A sense of purpose and meaning is fundamental to our health and well-being. Interestingly, it appears that it doesn’t really matter what your life purpose is, as long as you have one. For example, someone’s life purpose might be to help a charitable organization or to be a loving and supportive person for their loved ones. For another, it might be to travel or to build custom furniture. The idea is that the life purpose should reflect personal vision, values, beliefs, and goals.
Discussing one’s own death can be difficult for many of us. It’s easy to avoid what can feel like a morbid conversation, and many of us put off such talks, feeling we have plenty of time to figure out what we would want at the end of our lives. However, none of us knows our fate and when the end of our life will be.
Alzheimer’s Disease (AD) and related dementias affect millions around the globe, and AD accounts for 60 to 70% of all dementias, making it the most common form of dementia. World Alzheimer’s Awareness Month is dedicated to raising awareness, reducing stigma, and promoting early diagnosis.
Alzheimer’s & Brain Awareness Month is a global healthcare event observed for the entire month of June every year for the last four decades, highlighting the importance of early diagnosis and the impact of this disease on individuals and families. Many families are dealing with the impact of Alzheimer’s or dementia, but they may have limited knowledge of these diseases and the resources they will need.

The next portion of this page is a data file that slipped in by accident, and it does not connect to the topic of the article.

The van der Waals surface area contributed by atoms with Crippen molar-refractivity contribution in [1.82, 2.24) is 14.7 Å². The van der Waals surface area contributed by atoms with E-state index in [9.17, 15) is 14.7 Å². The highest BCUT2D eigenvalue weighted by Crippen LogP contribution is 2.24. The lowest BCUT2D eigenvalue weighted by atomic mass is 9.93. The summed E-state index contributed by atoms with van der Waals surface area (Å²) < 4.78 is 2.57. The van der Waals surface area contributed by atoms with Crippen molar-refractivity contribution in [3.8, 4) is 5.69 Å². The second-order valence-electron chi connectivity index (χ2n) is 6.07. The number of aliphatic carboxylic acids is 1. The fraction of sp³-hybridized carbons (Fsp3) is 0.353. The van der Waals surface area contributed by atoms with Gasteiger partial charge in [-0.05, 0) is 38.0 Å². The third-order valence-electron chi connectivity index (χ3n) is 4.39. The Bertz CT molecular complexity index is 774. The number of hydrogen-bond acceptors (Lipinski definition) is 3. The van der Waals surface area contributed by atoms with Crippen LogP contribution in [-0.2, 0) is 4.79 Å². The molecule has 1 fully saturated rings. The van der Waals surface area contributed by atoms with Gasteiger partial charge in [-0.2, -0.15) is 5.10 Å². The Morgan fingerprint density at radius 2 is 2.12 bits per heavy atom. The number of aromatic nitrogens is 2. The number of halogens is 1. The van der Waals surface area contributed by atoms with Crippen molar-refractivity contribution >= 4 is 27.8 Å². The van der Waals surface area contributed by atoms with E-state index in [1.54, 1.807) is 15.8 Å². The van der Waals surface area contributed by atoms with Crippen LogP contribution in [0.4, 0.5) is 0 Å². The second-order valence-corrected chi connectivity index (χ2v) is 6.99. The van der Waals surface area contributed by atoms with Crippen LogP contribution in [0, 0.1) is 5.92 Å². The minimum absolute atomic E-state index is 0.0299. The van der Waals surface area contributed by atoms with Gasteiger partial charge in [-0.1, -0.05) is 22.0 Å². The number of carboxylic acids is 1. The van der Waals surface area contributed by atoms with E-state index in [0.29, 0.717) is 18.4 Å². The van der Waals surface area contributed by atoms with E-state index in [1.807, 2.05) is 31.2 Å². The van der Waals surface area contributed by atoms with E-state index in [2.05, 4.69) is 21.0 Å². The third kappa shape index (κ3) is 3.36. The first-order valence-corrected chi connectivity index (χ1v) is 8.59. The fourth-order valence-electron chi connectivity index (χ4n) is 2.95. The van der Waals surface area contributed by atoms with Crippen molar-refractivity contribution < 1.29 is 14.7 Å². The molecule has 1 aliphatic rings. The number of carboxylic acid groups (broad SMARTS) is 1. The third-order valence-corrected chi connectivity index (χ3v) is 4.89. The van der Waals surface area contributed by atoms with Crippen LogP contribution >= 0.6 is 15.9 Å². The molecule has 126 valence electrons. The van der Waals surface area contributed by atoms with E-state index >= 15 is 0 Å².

Perhaps you’ve seen that your loved one can no longer live alone safely, or maybe you care for your loved one in your home and have realized that their care needs exceed what you can provide. You’ve decided it’s time to find an assisted living community in Maryland that will provide the best care and quality of life possible, while within your budget and at a comfortable driving distance.
Anyone caring for loved ones with Alzheimer’s or dementia will at some point struggle with how to spend meaningful time with their loved one or add purpose to their lives. Family visits can feel awkward, pointless, or sad as we grapple with our loved one’s cognitive decline and memory loss, and it can become very challenging to have a meaningful visit. However, those with Alzheimer’s or a related dementia still have the need and capacity for meaning and purpose in life – they just need someone to guide them into appropriate activities that can add greatly to their happiness and quality of life.
Alzheimer’s Disease is the most common form of dementia. That probably explains why many people often use the terms “dementia” and “Alzheimer’s” interchangeably, but there are real differences. It’s helpful to think of dementia — a condition that includes problems with memory, reasoning, thinking, mood, and behavior — as an umbrella, with Alzheimer’s Disease (AD) comprising about 70% of the umbrella. However, there are several other types of dementia.
Many factors affect brain health, and research demonstrates that certain activities appear to slow cognitive decline, including exercise, adequate sleep, social interaction, and cognitive engagement (also called cognitive stimulation). One study found that mentally intact individuals in their 70s and 80s were asked how frequently they participated in six activities that required active cognitive engagement—reading, writing, doing crossword puzzles, playing board or card games, engaging in group discussions, and playing music.
Being a caregiver can be rewarding, overwhelming, inspiring, draining, and more. And being a caregiver for someone with dementia presents a host of unique and often intense challenges. As the disease progresses and your loved one changes, you may find you have more questions than answers.